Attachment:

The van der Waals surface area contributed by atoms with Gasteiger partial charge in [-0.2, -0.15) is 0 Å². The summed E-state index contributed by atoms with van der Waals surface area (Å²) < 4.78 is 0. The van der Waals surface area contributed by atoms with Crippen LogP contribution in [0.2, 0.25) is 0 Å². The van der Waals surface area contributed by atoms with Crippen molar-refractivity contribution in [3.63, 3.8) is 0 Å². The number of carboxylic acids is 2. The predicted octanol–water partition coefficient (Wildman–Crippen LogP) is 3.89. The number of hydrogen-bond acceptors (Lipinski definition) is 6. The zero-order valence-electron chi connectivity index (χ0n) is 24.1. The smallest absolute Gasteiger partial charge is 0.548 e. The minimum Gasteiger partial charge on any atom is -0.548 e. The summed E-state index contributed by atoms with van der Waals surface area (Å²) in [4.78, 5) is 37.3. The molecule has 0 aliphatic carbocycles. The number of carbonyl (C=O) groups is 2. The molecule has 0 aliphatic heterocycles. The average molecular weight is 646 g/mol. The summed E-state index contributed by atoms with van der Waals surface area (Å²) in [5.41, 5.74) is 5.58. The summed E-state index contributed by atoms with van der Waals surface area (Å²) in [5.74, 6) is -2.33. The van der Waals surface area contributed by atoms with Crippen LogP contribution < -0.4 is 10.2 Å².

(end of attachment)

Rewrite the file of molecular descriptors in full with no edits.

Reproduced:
The van der Waals surface area contributed by atoms with Gasteiger partial charge in [-0.2, -0.15) is 0 Å². The summed E-state index contributed by atoms with van der Waals surface area (Å²) < 4.78 is 0. The van der Waals surface area contributed by atoms with Crippen LogP contribution in [0.2, 0.25) is 0 Å². The van der Waals surface area contributed by atoms with Crippen molar-refractivity contribution in [3.63, 3.8) is 0 Å². The number of carboxylic acids is 2. The predicted octanol–water partition coefficient (Wildman–Crippen LogP) is 3.89. The number of hydrogen-bond acceptors (Lipinski definition) is 6. The zero-order valence-electron chi connectivity index (χ0n) is 24.1. The smallest absolute Gasteiger partial charge is 0.548 e. The minimum Gasteiger partial charge on any atom is -0.548 e. The summed E-state index contributed by atoms with van der Waals surface area (Å²) in [4.78, 5) is 37.3. The molecule has 0 aliphatic carbocycles. The number of carbonyl (C=O) groups is 2. The molecule has 0 aliphatic heterocycles. The average molecular weight is 646 g/mol. The summed E-state index contributed by atoms with van der Waals surface area (Å²) in [5.41, 5.74) is 5.58. The summed E-state index contributed by atoms with van der Waals surface area (Å²) in [5.74, 6) is -2.33. The van der Waals surface area contributed by atoms with Crippen LogP contribution < -0.4 is 10.2 Å².